Racial Imaginings in Raymond Carver's Short Stories and in American Culture

By Hall, Vanessa | Mosaic (Winnipeg), December 2010 | Go to article overview

Racial Imaginings in Raymond Carver's Short Stories and in American Culture


Hall, Vanessa, Mosaic (Winnipeg)


In the essay "Fires," an autobiographical essay that details various influences on his writing, Raymond Carver recalls the event that inspired the character of Nelson in "Vitamins," published in Cathedral:

On the other end of the line was the voice of a man who was obviously a black man, someone asking for a party named Nelson. It was a wrong number and I said so and hung up. [...] But pretty soon I found myself writing a black character into my story, a somewhat sinister character whose name was Nelson. At that moment the story took a different turn. [...] I see it is right and appropriate and, I believe, aesthetically correct, that Nelson be there [...] this character found his way into my story with a coincidental rightness I had the good sense to trust. (Fires 29-30)

Although Carver uses this example to illustrate how random a writer's influences can be--a wrong number becomes the grist for an important character in a major short story collection--this essay suggests that Carver's interpretation of this phone call was not random or even coincidental. While this quote avoids detailing the precise use to which Carver put this character in the story, Carver's equation of a black male voice with a "sinister character" hints at it. As in most of his self-conscious writer-persona essays, however, Carver carefully divorces his discussion of writing from social, cultural, or political issues or contexts. Even taking into account Carver's disinclination to engage in "fancy language" to discuss his work, his quote describing Nelson is striking in its adamancy about the "rightness" of the character and his avowal that the creation and situation of Nelson in "Vitamins" was primarily aesthetic in nature (Lainsbury 14). Repeating "right" twice, Carver lets the reader know that he fully stands behind this character.

As this essay will demonstrate, however, Carver's representation of Nelson as a very sinister and even castrating character in "Vitamins" is far from simple; instead, the story employs layers of racialized meaning and representation. Inspired by Toni Morrison's powerful demonstration of the ways that seemingly innocuous minor roles assigned to nonwhites in fiction written by whites reveal insidious racial ideologies, this essay analyzes Carver's incorporation of African American characters into his short stories. It may be important to note here that this essay is not invested in outing Carver as a racist or in evaluating degrees of racism in his work. As overt racism becomes more infrequent in the United States, studies of race and racism encourage a turn from thinking about racism as an easily identifiable set of assumptions and practices, in other words as an individual pathology, and more as a complex web of cultural discourses and social and ideological systems, in which we are all embedded, that have harmful implications for nonwhite people. Analyzing moments of black and white interaction in Carver's stories both enables a fuller understanding of the function of race in his writing and provides an examination of many of the ways discourses of race shaped by white Americans' ideas about blackness were embedded in United States culture and society during the 1970s and 1980s.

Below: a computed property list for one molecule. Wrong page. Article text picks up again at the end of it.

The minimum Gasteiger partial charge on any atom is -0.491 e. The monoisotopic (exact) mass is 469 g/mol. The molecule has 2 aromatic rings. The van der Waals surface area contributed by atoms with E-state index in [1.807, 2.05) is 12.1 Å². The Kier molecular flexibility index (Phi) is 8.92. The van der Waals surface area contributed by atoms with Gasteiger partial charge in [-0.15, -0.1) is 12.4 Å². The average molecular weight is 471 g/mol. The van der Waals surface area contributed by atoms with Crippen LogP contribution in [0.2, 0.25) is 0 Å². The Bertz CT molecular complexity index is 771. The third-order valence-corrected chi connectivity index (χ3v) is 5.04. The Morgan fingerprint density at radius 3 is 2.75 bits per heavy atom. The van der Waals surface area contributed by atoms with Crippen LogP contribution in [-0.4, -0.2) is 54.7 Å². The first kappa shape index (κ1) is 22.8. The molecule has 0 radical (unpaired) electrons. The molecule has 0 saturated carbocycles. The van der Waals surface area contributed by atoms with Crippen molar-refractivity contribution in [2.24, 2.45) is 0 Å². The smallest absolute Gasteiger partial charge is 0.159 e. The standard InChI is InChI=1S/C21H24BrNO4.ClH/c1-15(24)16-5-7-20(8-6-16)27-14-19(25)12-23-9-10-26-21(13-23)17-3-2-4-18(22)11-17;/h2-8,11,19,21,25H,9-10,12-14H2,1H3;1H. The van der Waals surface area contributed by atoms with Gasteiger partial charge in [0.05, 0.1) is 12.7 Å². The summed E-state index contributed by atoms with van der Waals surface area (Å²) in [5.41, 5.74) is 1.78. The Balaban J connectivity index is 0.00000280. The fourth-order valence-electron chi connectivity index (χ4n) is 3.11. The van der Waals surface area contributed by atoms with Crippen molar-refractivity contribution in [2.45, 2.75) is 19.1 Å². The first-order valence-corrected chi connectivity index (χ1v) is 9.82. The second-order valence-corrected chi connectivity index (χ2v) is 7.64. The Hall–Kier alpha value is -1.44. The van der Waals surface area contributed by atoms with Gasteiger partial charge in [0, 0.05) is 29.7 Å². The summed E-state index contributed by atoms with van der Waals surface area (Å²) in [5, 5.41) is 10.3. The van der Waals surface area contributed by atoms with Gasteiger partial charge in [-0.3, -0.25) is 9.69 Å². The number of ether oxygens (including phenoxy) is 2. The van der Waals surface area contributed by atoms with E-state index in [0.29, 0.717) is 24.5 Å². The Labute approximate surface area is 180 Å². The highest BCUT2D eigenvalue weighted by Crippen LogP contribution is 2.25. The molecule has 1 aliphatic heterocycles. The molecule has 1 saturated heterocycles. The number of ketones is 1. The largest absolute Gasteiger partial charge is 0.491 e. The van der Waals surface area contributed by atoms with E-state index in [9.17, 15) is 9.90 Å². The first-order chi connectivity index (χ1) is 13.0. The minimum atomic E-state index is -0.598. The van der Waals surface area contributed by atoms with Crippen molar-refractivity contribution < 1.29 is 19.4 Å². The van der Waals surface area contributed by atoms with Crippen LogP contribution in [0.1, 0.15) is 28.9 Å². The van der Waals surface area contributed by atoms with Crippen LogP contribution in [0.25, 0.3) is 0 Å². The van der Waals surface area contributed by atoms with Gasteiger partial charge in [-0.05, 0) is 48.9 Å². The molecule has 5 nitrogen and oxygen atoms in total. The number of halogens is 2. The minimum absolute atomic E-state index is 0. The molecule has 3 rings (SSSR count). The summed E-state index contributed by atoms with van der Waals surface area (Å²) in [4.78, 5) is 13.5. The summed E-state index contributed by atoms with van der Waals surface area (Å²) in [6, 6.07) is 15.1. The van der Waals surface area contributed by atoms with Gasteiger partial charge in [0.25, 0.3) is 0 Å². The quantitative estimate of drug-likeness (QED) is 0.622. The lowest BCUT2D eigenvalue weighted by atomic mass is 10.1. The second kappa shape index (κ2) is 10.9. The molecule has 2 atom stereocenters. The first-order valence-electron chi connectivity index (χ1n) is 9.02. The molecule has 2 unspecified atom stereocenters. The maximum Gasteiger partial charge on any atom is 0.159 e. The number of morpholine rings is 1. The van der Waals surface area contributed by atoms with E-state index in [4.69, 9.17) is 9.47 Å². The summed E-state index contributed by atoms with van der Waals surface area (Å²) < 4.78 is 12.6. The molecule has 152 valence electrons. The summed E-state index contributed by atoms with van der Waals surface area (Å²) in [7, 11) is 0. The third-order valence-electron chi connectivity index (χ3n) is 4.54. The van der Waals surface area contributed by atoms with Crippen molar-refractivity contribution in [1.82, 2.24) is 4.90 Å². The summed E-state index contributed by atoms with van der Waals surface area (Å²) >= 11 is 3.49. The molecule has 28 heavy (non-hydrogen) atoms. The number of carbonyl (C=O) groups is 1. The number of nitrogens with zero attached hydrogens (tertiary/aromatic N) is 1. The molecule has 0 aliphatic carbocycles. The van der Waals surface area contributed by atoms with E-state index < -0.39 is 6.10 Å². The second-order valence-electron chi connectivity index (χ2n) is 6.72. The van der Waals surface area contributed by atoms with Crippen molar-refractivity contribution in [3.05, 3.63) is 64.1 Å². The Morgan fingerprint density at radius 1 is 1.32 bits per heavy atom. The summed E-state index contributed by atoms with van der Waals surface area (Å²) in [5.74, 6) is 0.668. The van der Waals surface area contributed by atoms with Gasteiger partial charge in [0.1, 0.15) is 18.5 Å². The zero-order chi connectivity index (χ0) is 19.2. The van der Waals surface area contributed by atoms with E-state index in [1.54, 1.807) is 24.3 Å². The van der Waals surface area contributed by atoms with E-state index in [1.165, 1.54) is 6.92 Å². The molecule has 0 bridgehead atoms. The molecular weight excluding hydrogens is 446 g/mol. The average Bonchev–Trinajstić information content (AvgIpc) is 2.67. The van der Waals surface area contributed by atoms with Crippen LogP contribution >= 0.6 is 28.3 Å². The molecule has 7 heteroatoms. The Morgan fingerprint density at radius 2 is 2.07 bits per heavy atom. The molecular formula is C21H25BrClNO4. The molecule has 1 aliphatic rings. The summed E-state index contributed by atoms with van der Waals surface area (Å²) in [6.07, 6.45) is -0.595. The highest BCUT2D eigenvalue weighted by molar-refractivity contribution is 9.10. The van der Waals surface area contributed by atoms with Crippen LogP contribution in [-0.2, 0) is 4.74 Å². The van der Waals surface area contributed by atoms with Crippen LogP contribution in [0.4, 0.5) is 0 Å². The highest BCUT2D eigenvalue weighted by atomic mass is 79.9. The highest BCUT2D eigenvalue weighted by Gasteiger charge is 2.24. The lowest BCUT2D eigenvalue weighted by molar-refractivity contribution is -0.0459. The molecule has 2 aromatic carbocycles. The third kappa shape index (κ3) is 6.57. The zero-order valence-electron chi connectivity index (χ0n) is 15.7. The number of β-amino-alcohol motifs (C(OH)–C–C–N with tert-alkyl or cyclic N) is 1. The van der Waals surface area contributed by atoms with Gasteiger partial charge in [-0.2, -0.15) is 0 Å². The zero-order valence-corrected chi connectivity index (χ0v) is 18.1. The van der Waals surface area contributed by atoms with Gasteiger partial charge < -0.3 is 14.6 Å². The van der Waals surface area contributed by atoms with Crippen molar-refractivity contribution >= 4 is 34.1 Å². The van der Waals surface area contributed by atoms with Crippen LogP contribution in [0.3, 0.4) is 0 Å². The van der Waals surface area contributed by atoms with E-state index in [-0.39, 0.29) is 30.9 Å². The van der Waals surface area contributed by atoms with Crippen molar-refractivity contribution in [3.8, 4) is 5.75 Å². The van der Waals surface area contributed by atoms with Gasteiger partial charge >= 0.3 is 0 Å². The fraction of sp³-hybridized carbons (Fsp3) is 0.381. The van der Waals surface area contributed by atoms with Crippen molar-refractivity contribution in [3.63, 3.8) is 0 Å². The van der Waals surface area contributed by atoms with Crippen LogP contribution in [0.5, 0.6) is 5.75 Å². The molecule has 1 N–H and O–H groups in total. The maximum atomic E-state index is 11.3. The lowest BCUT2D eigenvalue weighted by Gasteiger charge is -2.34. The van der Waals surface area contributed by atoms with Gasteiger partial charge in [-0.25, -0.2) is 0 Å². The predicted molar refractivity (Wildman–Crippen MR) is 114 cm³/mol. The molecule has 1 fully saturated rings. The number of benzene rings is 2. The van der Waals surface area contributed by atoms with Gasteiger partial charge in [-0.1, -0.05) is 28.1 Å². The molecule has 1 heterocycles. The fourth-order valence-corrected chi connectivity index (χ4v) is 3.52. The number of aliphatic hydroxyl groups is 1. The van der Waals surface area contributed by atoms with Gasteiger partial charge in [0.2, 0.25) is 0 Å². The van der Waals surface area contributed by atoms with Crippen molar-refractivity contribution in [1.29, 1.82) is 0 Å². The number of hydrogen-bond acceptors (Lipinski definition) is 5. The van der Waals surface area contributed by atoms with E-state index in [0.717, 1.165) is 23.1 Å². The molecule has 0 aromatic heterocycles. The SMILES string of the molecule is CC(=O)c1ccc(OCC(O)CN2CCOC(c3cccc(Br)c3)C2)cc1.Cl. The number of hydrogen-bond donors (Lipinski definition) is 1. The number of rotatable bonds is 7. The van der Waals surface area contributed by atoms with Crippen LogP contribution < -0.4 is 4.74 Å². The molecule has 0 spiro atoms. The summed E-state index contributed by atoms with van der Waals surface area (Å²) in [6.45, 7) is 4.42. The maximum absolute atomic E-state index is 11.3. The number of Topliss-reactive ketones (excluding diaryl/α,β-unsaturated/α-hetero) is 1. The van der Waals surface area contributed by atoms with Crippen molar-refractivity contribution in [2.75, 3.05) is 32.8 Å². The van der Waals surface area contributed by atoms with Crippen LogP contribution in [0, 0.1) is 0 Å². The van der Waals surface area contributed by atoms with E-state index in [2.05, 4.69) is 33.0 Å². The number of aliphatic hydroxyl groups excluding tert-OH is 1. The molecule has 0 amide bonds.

Carver criticism has moved away from the predominantly formalist orientation that characterized its early years and is increasingly attuned to the ways in which Carver's stories and their reception were shaped by the society and culture in which they are embedded (Lainsbury; Kleppe and Miltner). Carver's stories, like individual lives, contain resonance far beyond their surface details, and are, in fact, imbricated in vast social and cultural networks. As Tamas Dozoby argues in "McCarthy's Mailmen," "Carver's stories not only are a record of America's quotidian troubles but also are about the way in which the quotidian is frequently an expression of, or response to, larger, even international, political conflicts" (115). …

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